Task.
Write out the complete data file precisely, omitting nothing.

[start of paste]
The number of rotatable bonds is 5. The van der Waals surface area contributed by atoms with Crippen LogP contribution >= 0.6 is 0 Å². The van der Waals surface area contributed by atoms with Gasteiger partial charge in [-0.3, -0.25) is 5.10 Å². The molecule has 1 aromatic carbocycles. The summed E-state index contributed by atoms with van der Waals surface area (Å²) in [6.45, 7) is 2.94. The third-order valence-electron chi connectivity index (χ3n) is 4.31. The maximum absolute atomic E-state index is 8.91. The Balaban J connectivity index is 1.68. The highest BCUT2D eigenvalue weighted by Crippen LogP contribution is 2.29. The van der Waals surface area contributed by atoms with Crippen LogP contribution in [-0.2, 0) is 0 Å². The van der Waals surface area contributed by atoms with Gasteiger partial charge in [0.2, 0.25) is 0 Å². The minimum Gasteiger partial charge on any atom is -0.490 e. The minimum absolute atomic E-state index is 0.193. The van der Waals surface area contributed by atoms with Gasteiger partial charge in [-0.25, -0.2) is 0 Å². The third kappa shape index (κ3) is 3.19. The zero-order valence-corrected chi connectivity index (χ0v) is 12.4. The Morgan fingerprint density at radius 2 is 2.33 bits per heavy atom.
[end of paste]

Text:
The number of rotatable bonds is 5. The van der Waals surface area contributed by atoms with Crippen LogP contribution >= 0.6 is 0 Å². The van der Waals surface area contributed by atoms with Gasteiger partial charge in [-0.3, -0.25) is 5.10 Å². The molecule has 1 aromatic carbocycles. The summed E-state index contributed by atoms with van der Waals surface area (Å²) in [6.45, 7) is 2.94. The third-order valence-electron chi connectivity index (χ3n) is 4.31. The maximum absolute atomic E-state index is 8.91. The Balaban J connectivity index is 1.68. The highest BCUT2D eigenvalue weighted by Crippen LogP contribution is 2.29. The van der Waals surface area contributed by atoms with Crippen LogP contribution in [-0.2, 0) is 0 Å². The van der Waals surface area contributed by atoms with Gasteiger partial charge in [0.2, 0.25) is 0 Å². The minimum Gasteiger partial charge on any atom is -0.490 e. The minimum absolute atomic E-state index is 0.193. The van der Waals surface area contributed by atoms with Gasteiger partial charge in [-0.25, -0.2) is 0 Å². The third kappa shape index (κ3) is 3.19. The zero-order valence-corrected chi connectivity index (χ0v) is 12.4. The Morgan fingerprint density at radius 2 is 2.33 bits per heavy atom.